In Our Hearts

In Our Hearts

Donald Norbie

The Apostle Paul has been tried by the carnal desires of an assembly of believers which he had founded. He had written, urging them to put away sin and to live godly lives (1 Cor. 5:7-8).

Some were apparently exercised in heart by the exhortation of Paul and revived in soul. However, there seemed to be an element in the assembly that resented spiritual exhortation and continued to foment unrest. They tried to question Paul’s authority—who had commended him? In many ways they attempted to cast suspicion upon Paul as a servant of Christ.

The Apostle does not renounce them, even though he has been evil spoken of; he still loves them and his affection is unveiled as he writes: “Open your hearts to us: we wrong no man, we corrupted no man, we took advantage of no man, I say it not to condemn you: for I have said before, that ye are in our hearts to die together and live together, (2 Cor. 7:2-3, A.S.V.).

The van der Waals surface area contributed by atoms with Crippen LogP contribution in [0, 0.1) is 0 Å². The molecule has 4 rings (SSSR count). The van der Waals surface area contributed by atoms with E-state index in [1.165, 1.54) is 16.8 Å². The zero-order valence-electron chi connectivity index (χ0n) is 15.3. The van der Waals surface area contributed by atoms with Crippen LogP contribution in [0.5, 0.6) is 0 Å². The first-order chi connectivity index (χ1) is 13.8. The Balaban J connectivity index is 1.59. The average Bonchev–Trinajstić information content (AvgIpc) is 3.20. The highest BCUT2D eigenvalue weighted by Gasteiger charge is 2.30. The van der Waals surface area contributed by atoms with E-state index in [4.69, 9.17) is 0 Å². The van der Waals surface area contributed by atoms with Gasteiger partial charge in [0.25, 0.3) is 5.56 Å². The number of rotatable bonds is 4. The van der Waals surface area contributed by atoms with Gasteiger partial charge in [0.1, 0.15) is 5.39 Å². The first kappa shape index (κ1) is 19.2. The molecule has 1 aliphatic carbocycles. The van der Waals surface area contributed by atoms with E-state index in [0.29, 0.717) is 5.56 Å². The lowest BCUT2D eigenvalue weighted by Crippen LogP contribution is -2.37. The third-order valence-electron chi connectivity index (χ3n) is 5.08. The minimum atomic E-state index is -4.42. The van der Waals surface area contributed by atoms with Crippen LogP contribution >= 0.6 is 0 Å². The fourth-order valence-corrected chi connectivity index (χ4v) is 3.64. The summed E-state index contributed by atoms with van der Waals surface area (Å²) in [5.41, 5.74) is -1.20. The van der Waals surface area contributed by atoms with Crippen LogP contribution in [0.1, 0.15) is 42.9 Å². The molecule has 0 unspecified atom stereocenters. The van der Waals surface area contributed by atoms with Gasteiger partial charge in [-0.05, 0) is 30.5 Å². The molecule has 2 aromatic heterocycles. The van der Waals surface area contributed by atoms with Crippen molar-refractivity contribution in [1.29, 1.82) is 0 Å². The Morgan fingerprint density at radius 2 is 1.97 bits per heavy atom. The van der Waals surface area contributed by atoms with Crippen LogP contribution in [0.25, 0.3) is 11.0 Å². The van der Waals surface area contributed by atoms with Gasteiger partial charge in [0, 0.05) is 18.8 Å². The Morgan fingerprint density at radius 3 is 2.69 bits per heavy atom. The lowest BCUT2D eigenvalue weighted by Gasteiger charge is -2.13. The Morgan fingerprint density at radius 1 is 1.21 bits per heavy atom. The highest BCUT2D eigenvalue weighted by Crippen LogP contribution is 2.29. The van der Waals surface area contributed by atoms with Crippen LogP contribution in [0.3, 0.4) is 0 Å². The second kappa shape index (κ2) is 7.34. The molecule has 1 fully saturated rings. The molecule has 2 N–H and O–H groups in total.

As we read these words, they reveal the great concern of Paul for this company of believers. He had lived in Corinth for about eighteen months while evangelizing and teaching the Word of God. He had seen souls sunk deep in sin born again by the Spirit of God and marvelously cleansed from degrading sin. He had seen these believers gather together as an assembly of Christ for the breaking of bread, teaching, prayer, and fellowship.

Paul’s heart is bursting with emotion as he writes and states that neither dying nor living can extinguish his love for them. Though death should come, as Paul’s soul would slip away the Corinthian assembly would still be in his affection. Although life might bring its tests, nothing could make Paul forget them nor be indifferent to their welfare.

May one suggest that this is part of Paul’s success as the Lord’s servant? If today shepherds of the flock had the same fervent love for the sheep would not assemblies be healthier?

Would it not be better if today workers were concerned about the welfare of a few assemblies than to have a passing acquaintance with many ?

Would that today more knew travail of soul to see believers grow into Christ-likeness (Gal. 4:19). Such concern is begotten only by the love of God.